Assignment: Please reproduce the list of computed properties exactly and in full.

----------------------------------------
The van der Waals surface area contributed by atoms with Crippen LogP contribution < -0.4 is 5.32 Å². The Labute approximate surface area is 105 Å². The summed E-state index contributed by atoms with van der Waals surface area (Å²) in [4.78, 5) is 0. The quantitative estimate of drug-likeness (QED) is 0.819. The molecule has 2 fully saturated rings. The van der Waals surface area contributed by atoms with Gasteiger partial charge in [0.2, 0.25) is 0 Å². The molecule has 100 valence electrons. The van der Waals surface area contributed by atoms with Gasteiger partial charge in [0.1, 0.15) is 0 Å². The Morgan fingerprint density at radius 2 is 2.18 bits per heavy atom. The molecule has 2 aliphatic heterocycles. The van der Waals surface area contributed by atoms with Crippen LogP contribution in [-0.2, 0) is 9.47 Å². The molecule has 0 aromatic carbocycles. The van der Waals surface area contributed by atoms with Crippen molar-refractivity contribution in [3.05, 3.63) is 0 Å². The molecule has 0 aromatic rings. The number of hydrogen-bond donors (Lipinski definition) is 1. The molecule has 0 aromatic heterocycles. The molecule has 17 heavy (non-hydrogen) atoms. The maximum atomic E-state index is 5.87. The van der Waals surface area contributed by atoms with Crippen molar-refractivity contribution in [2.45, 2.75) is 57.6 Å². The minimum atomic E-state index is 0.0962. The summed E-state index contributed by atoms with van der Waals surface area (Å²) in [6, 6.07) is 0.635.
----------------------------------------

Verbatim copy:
The van der Waals surface area contributed by atoms with Crippen LogP contribution < -0.4 is 5.32 Å². The Labute approximate surface area is 105 Å². The summed E-state index contributed by atoms with van der Waals surface area (Å²) in [4.78, 5) is 0. The quantitative estimate of drug-likeness (QED) is 0.819. The molecule has 2 fully saturated rings. The van der Waals surface area contributed by atoms with Gasteiger partial charge in [0.2, 0.25) is 0 Å². The molecule has 100 valence electrons. The van der Waals surface area contributed by atoms with Gasteiger partial charge in [0.1, 0.15) is 0 Å². The Morgan fingerprint density at radius 2 is 2.18 bits per heavy atom. The molecule has 2 aliphatic heterocycles. The van der Waals surface area contributed by atoms with Crippen LogP contribution in [-0.2, 0) is 9.47 Å². The molecule has 0 aromatic carbocycles. The van der Waals surface area contributed by atoms with Crippen molar-refractivity contribution in [3.05, 3.63) is 0 Å². The molecule has 0 aromatic rings. The number of hydrogen-bond donors (Lipinski definition) is 1. The molecule has 0 aromatic heterocycles. The molecule has 17 heavy (non-hydrogen) atoms. The maximum atomic E-state index is 5.87. The van der Waals surface area contributed by atoms with Crippen molar-refractivity contribution in [2.45, 2.75) is 57.6 Å². The minimum atomic E-state index is 0.0962. The summed E-state index contributed by atoms with van der Waals surface area (Å²) in [6, 6.07) is 0.635.